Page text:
We received the exact same refusal to overturn the verdict in the case of Igor Fedorenko, a Russian citizen no one has ever heard of. The vast majority of our claimants are people no one has heard of, whose cases subsequently go on to serve as precedents.

Igor Fedorenko was charged with housing fraud, what's more involving the use of terrifying methods. In the early 2000s there had been a whole series of such cases, where single elderly owners of flats had died in mysterious circumstances.

The first time I visited Igor in the pretrial detention centre he was in a state of shock. He had never thought that he could get caught up in anything like this.

The reason Igor Fedorenko had been implicated was a passport he had lost at one point. Or to be more precise, not his passport but his passport details.

Naturally Igor immediately reported the loss to the police and applied for new papers. And then suddenly some time later his passport turned up in a criminal episode.

You have to give credit to the investigators, for a long time they were unable to bring charges against. him, as a result of which Igor Fedorenko was detained in custody before being charged.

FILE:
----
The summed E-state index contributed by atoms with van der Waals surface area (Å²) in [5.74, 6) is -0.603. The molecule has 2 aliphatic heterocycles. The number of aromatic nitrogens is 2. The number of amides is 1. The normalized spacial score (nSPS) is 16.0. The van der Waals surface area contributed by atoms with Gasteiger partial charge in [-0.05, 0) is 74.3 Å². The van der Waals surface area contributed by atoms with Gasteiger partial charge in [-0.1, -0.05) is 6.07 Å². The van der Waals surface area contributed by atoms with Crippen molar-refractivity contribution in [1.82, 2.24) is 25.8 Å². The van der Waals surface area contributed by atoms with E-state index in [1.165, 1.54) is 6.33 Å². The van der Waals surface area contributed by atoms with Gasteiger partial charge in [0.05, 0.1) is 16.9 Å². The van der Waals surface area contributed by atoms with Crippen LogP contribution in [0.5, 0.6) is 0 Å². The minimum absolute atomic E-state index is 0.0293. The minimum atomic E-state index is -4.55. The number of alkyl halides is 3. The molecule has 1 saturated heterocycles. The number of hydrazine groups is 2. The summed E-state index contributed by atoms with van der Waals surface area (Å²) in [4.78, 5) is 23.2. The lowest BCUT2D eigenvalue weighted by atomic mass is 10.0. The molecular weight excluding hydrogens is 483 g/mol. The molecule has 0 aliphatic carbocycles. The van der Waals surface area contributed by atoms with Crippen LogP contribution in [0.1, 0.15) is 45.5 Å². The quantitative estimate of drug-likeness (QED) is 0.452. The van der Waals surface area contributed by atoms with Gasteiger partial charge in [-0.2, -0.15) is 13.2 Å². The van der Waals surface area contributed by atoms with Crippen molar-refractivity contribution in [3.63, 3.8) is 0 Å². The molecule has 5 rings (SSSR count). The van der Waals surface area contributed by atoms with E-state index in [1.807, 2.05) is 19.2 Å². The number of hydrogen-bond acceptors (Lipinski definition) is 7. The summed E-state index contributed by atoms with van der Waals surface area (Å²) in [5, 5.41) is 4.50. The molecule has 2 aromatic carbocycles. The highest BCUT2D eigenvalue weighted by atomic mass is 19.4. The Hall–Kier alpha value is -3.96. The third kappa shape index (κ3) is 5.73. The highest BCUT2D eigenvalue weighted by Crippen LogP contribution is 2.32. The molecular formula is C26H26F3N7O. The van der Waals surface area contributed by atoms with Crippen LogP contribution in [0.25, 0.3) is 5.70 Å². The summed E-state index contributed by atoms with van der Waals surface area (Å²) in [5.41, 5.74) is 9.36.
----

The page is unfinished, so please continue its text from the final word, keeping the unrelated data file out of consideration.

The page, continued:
So Igor and I went together to the Golovinsky District Court of Moscow to say that he should not be held in custody without any charges having been brought against him.

And the court rules: alternative pre-trial restriction measures are not available since Igor Fedorenko committed a serious offence.

I want to stress that at that time even the investigator had not had the nerve to bring charges against our client.

My colleague Valentina Bokareva and I filed an appeal with the European Court of Human Rights, which gave priority to this case.

Meanwhile Igor Fedorenko was convicted and in a very strange way. Apparently, in order not to create a scandal, he was given a very light sentence.

In 2011, when our client had already been released, the European Court of Human Rights ruled that his right to the presumption of innocence, Paragraph 2 of Article 6 of the Convention, had been violated. The original violation of Article 5 ("the right to liberty and security of person") in connection with his illegal detention was also confirmed.

The Presidium of the Supreme Court, however, decided that if his right to the presumption of innocence had been violated this was no grounds for overturning "a lawful and reasonable verdict."